Loading ...
Sorry, an error occurred while loading the content.

Re: [IrelandOldNews] !! Ballina Chronicle; Jan 30, 1850 "Convicts"

Expand Messages
  • Susan Patterson
    Of course that is incorrect and it is old age aberration I hope ! W A convicts stopped in 1868: can t begin to imagine what made me so convinced former
    Message 1 of 3 , Jan 24, 2005
    View Source
    • 0 Attachment
      Of course that is incorrect and it is old age aberration I hope !
      W A convicts stopped in 1868: can't begin to imagine what made me so
      convinced former convicts were still alive in the 1950s. I must have been
      thinking of the time of Federation, 1901.

      Apologies to all !
      Susan----


      - Original Message -----
      From: "Susan Patterson" <aapatterson@...>
      To: <IrelandOldNews@yahoogroups.com>; "Ireland List"
      <ireland-l@...>; "General Ireland" <genire-l@...>
      Sent: Tuesday, January 25, 2005 12:41 PM
      Subject: Re: [IrelandOldNews] !! Ballina Chronicle; Jan 30, 1850 "Convicts"


      >
      > And the convicts continued to be sent until the 1890s so that when I was a
      > girl in the fifities there were former convicts still alive in the West.
      > This is of interest as currently I am looking at the efforts of people in
      > Tasmania to stop transportation in the 1840s and early 50s...
      > Susan
      > -----
      >
      > >
      > > BALLINA CHRONICLE
      > > Ballina, Mayo, Ireland
      > > Wednesday, January 30, 1850
      > >
      > > WHAT IS TO BE DONE WITH OUR CONVICTS?
      > > (From the Daily News)
      > > What is to be done with our convicts? When the doors of all our
      other
      > > colonies were shut in their faces, it was believed that an asylum had
      been
      > > opened to them at Swan River. But, no. The Western Australians have been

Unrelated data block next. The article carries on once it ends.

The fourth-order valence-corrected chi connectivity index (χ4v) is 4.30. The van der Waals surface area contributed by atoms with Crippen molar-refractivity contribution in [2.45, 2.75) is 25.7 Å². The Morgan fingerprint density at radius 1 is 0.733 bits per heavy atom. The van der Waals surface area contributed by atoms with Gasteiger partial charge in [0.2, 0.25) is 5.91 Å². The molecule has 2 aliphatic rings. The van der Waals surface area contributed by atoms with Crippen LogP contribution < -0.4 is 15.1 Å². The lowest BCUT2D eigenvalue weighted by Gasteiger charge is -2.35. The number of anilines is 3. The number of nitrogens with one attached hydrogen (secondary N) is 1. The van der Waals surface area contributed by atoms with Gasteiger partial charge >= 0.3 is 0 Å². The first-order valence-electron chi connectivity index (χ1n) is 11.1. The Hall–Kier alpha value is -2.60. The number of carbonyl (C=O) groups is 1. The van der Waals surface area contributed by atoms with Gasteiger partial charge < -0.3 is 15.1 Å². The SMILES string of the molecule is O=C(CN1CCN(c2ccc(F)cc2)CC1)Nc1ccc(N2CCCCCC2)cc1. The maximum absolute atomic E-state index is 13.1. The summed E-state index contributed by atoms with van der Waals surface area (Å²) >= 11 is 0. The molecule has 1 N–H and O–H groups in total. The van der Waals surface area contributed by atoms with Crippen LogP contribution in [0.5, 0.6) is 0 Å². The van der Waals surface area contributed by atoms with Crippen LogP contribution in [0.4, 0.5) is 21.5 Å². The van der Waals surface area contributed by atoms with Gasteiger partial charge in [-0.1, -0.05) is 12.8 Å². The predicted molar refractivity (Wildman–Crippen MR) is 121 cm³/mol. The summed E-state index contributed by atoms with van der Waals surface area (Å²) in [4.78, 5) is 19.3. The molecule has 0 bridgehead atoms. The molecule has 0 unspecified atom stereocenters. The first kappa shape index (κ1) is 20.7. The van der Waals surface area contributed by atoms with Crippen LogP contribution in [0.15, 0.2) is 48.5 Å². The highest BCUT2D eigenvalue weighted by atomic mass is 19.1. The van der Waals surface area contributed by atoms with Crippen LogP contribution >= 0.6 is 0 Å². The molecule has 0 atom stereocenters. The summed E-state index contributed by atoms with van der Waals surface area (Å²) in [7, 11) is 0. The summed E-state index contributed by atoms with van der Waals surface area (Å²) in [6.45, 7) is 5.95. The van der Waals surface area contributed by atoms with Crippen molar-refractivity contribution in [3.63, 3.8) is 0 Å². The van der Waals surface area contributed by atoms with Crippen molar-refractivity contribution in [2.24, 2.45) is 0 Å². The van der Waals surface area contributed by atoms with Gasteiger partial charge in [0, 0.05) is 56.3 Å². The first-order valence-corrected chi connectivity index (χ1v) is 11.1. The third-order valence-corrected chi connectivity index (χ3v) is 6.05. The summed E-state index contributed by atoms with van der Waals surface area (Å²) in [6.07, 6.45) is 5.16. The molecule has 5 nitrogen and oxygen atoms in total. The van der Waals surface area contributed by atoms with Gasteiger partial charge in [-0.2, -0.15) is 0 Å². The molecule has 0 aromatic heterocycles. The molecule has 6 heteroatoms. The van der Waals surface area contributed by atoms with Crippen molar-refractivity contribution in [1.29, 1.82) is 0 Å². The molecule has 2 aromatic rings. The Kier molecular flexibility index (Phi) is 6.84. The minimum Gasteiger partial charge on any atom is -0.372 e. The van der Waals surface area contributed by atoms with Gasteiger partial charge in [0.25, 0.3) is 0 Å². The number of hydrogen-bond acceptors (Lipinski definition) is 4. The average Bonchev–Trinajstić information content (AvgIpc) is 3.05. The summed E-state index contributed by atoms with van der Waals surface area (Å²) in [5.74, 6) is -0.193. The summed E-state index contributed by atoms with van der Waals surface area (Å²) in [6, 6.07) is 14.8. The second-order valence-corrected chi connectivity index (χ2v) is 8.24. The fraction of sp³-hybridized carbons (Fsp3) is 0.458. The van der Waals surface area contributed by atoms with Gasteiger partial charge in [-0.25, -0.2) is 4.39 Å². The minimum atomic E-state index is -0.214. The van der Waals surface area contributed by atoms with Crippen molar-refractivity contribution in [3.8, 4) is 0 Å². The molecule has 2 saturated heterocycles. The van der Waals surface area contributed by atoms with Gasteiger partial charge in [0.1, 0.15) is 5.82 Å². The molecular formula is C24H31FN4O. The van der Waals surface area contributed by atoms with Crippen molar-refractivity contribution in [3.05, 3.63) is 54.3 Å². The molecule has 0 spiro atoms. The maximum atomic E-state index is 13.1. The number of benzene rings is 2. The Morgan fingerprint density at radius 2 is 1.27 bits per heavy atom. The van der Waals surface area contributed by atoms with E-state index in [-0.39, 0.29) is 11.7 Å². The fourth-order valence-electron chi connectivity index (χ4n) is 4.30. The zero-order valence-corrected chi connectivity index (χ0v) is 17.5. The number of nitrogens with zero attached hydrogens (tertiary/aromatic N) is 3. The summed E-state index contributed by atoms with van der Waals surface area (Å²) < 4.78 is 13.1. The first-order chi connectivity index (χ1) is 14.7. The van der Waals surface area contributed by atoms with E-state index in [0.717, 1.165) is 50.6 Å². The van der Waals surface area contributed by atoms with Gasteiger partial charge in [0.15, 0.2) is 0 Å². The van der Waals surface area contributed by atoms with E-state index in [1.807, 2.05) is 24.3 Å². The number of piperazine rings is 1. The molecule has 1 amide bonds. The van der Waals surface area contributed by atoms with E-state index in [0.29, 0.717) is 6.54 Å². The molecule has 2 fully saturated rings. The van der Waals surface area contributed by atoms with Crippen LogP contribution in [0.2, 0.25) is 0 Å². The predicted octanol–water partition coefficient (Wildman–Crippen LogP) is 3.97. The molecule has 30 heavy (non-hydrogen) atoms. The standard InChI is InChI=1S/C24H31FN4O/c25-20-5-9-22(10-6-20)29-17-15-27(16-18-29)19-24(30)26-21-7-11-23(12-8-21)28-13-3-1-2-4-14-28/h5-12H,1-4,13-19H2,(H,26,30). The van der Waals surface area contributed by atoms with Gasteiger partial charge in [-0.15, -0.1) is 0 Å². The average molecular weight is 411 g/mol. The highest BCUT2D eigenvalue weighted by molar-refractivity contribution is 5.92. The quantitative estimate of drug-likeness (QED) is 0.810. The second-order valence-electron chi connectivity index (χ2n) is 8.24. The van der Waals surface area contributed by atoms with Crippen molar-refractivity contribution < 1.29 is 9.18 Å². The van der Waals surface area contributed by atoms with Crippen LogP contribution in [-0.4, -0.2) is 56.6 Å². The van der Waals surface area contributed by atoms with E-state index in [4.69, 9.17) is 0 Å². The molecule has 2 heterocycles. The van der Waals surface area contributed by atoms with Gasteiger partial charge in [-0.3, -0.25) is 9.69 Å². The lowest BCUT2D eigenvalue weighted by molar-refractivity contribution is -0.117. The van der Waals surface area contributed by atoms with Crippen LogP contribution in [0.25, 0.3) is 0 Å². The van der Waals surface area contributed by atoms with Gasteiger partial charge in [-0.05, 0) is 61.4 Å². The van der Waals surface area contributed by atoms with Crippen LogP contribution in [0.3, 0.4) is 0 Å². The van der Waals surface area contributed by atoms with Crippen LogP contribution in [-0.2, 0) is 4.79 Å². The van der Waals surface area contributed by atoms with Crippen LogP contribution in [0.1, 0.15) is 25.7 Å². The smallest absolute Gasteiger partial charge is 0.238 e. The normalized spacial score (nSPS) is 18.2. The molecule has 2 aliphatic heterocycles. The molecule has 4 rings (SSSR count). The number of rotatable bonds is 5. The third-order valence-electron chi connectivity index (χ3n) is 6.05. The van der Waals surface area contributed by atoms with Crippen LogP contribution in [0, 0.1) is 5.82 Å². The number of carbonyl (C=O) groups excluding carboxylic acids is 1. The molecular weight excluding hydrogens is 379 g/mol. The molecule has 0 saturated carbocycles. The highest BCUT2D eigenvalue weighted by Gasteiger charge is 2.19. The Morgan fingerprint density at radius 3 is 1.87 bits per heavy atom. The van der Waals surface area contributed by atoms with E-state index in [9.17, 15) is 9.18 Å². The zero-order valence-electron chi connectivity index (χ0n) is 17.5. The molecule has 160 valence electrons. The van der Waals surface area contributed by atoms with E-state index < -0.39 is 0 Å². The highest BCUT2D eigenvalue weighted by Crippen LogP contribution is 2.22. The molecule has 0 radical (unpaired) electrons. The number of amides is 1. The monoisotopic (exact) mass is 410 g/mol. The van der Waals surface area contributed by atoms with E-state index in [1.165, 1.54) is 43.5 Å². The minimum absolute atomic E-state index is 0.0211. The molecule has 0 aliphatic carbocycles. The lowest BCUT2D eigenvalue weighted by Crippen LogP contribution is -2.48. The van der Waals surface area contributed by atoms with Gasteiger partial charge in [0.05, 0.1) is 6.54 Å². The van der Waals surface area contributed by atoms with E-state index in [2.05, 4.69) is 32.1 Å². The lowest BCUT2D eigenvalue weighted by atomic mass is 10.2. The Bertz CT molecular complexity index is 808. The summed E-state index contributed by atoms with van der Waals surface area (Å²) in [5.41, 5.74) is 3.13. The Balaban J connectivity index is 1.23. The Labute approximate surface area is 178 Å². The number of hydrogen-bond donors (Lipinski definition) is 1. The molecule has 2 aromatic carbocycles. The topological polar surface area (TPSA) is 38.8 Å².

> thrown
      > > into a fever of indignation on learning that their colony is to be made
      a
      > penal
      > > settlement.
      > > We will not be accused by those who are in the habit of perusing
      our
      > > columns, of lightly estimating the evil of a convict immigration, or of
      > lacking
      > > sympathy with a non-penal colony which resists any attempt to convert it
      > into a
      > > receptacle for convicts. But we must be allowed to have a laugh at the
      > virtuous
      > > indignation of the Western Australians.
      > > In February, 1849, they petitioned the Home Government to make
      their
      > colony
      > > "a regular penal settlement." In November 1849, the Western Australians
      > cannot
      > > find words to express their indignation on learning that their colony
      has
      > been
      > > converted into a penal settlement. The reason is, that when they prayed
      > the Home
      > > Government to send them convicts, they also prayed them to endow it with
      > the
      > > "necessary government establishment and expenditure, the whole cost of
      the
      > > transmission, maintenance, and superintendence of all such convicts as
      may
      > be
      > > transported hither being borne of course by the home Government."
      > Ministers,
      > > like the heathen diety of old, have
      > > ______ "Granted half their prayer,
      > > The other half dispersed in empty air."
      > > The convicts have been, or are to be sent, but not the money.
      > >
      > > Cathy Joynt Labath
      > > Ireland Old News
      > > http://www.IrelandOldNews.com/
      > >
      > >
      > >
      > >
      > >
      > >
      > > Yahoo! Groups Links
      > >
      > >
      > >
      > >
      > >
      > >
      > >
      > >
      >
      >
      >
      >
      >
      > Yahoo! Groups Links
      >
      >
      >
      >
      >
      >
      >
      >
    Your message has been successfully submitted and would be delivered to recipients shortly.